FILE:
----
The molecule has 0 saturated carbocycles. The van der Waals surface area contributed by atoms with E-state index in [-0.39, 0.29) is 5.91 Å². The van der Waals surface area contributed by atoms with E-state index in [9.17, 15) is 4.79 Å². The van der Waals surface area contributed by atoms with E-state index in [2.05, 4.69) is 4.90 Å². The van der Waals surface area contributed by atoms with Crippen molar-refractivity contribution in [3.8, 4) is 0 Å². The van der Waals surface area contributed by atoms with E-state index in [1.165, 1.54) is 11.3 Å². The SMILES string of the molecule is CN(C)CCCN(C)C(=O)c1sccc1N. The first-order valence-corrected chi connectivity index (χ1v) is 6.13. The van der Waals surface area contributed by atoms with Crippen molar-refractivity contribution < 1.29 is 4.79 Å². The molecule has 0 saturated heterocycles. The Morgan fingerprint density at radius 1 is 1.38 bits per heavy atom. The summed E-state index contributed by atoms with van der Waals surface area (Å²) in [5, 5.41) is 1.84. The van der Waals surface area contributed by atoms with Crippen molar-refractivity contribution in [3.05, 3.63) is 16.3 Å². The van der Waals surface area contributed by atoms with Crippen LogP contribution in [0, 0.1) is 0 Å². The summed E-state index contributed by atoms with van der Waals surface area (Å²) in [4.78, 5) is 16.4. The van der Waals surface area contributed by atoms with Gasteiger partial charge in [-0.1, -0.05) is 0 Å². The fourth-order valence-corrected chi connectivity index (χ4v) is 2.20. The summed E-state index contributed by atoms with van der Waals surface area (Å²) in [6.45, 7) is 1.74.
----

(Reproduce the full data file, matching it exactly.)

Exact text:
The molecule has 0 saturated carbocycles. The van der Waals surface area contributed by atoms with E-state index in [-0.39, 0.29) is 5.91 Å². The van der Waals surface area contributed by atoms with E-state index in [9.17, 15) is 4.79 Å². The van der Waals surface area contributed by atoms with E-state index in [2.05, 4.69) is 4.90 Å². The van der Waals surface area contributed by atoms with Crippen molar-refractivity contribution in [3.8, 4) is 0 Å². The van der Waals surface area contributed by atoms with E-state index in [1.165, 1.54) is 11.3 Å². The SMILES string of the molecule is CN(C)CCCN(C)C(=O)c1sccc1N. The first-order valence-corrected chi connectivity index (χ1v) is 6.13. The van der Waals surface area contributed by atoms with Crippen molar-refractivity contribution < 1.29 is 4.79 Å². The molecule has 0 saturated heterocycles. The Morgan fingerprint density at radius 1 is 1.38 bits per heavy atom. The summed E-state index contributed by atoms with van der Waals surface area (Å²) in [5, 5.41) is 1.84. The van der Waals surface area contributed by atoms with Crippen molar-refractivity contribution in [3.05, 3.63) is 16.3 Å². The van der Waals surface area contributed by atoms with Crippen LogP contribution in [0, 0.1) is 0 Å². The summed E-state index contributed by atoms with van der Waals surface area (Å²) in [4.78, 5) is 16.4. The van der Waals surface area contributed by atoms with Gasteiger partial charge in [-0.1, -0.05) is 0 Å². The fourth-order valence-corrected chi connectivity index (χ4v) is 2.20. The summed E-state index contributed by atoms with van der Waals surface area (Å²) in [6.45, 7) is 1.74.